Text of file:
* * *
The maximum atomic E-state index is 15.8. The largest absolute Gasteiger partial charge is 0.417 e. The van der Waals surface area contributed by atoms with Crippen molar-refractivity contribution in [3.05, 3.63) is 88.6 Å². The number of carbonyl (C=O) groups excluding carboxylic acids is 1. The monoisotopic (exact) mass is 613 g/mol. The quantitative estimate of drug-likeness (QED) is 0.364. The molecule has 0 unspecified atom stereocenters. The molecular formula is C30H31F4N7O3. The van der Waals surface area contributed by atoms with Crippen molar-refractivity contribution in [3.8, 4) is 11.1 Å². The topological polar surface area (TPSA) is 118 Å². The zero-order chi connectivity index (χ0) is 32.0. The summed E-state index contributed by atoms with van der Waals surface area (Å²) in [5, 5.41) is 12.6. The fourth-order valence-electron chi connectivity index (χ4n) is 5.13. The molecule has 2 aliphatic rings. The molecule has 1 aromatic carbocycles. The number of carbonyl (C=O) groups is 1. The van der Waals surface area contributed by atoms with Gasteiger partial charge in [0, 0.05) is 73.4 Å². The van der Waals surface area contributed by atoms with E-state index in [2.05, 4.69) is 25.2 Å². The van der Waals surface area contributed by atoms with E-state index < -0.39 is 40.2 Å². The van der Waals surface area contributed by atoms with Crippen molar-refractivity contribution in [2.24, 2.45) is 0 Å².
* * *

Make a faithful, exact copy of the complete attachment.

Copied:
The maximum atomic E-state index is 15.8. The largest absolute Gasteiger partial charge is 0.417 e. The van der Waals surface area contributed by atoms with Crippen molar-refractivity contribution in [3.05, 3.63) is 88.6 Å². The number of carbonyl (C=O) groups excluding carboxylic acids is 1. The monoisotopic (exact) mass is 613 g/mol. The quantitative estimate of drug-likeness (QED) is 0.364. The molecule has 0 unspecified atom stereocenters. The molecular formula is C30H31F4N7O3. The van der Waals surface area contributed by atoms with Crippen molar-refractivity contribution in [3.8, 4) is 11.1 Å². The topological polar surface area (TPSA) is 118 Å². The zero-order chi connectivity index (χ0) is 32.0. The summed E-state index contributed by atoms with van der Waals surface area (Å²) in [5, 5.41) is 12.6. The fourth-order valence-electron chi connectivity index (χ4n) is 5.13. The molecule has 2 aliphatic rings. The molecule has 1 aromatic carbocycles. The number of carbonyl (C=O) groups is 1. The van der Waals surface area contributed by atoms with Gasteiger partial charge in [0, 0.05) is 73.4 Å². The van der Waals surface area contributed by atoms with E-state index in [2.05, 4.69) is 25.2 Å². The van der Waals surface area contributed by atoms with E-state index < -0.39 is 40.2 Å². The van der Waals surface area contributed by atoms with Crippen molar-refractivity contribution in [2.24, 2.45) is 0 Å².